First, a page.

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Kidney Int. 1993 Sep;44(3):606-12.

Effects of cooler temperature dialysate on hemodynamic stability in "problem" dialysis patients.

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  • 1Department of Internal Medicine, Veterans Affairs Medical Center, Dallas, Texas.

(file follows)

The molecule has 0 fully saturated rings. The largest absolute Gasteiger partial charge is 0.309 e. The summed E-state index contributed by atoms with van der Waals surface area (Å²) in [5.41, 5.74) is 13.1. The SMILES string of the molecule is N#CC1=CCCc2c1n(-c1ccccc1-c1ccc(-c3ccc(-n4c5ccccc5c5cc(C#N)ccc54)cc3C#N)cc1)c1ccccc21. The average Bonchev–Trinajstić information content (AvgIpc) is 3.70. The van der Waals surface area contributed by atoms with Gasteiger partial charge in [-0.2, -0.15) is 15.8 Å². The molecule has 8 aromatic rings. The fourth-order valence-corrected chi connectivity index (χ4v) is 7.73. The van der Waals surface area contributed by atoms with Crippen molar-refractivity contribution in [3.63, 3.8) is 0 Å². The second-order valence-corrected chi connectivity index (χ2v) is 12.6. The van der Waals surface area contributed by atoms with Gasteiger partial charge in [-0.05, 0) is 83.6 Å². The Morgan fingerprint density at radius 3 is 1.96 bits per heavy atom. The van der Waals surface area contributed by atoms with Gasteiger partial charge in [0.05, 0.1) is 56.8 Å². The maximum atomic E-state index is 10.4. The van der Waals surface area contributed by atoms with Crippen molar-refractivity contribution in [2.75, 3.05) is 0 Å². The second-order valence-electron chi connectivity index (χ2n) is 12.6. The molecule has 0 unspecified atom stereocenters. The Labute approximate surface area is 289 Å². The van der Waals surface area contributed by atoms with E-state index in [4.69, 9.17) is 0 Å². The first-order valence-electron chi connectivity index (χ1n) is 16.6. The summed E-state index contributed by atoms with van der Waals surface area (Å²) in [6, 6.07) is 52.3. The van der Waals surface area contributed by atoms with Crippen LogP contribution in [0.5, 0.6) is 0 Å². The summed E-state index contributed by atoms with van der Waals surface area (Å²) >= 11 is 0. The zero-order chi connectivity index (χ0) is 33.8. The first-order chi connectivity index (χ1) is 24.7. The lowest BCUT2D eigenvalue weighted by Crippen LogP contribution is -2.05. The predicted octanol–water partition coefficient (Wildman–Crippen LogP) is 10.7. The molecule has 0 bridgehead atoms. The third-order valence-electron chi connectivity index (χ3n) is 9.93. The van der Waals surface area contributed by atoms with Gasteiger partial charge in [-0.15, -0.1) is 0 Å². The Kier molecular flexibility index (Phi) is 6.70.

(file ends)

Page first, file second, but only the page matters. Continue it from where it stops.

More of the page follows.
Symptomatic hypotension is a common and disabling complication of hemodialysis treatments. The incidence of symptomatic hypotensive episodes is particularly high in patients who have normal or low blood pressure at the initiation of dialysis and in patients who have large interdialytic weight gains. The aim of this study was to determine whether cooling the dialysate temperature from 37 degrees C to 35 degrees C improved tolerance to dialysis in a group of 12 of these "problem" patients. A double-blinded protocol was performed in six hypotension-prone and six large weight gainers who were subjected to two identical hemodialyses except for the dialysate temperature of 37 degrees C or 35 degrees C. Changes in biochemical parameters and weight were comparable during the two maneuvers. Recumbent blood pressure declined significantly (P < 0.01) during 37 degrees C dialysis but not 35 degrees C dialysis; blood pressure was significantly lower at 1, 2, and 3 hours of 37 degrees C dialysis compared to 35 degrees C dialysis (P < 0.05). Further, both supine and upright blood pressure was significantly lower following 37 degrees C dialysis (P < 0.02). This lower blood pressure was present in both subgroups of patients. All 18 episodes of symptomatic hypotension noted during the study occurred during 37 degrees C dialysis. A significantly greater increase in peripheral vascular resistance (calf blood flow was measured directly by venous occlusion plethysmography) occurred upon exposure to the 35 degrees C dialysate in both subgroups of patients (P < 0.01); supine and upright post-dialysis plasma norepinephrine values were also significantly greater (P < 0.001) after 35 degrees dialysis.(ABSTRACT TRUNCATED AT 250 WORDS)

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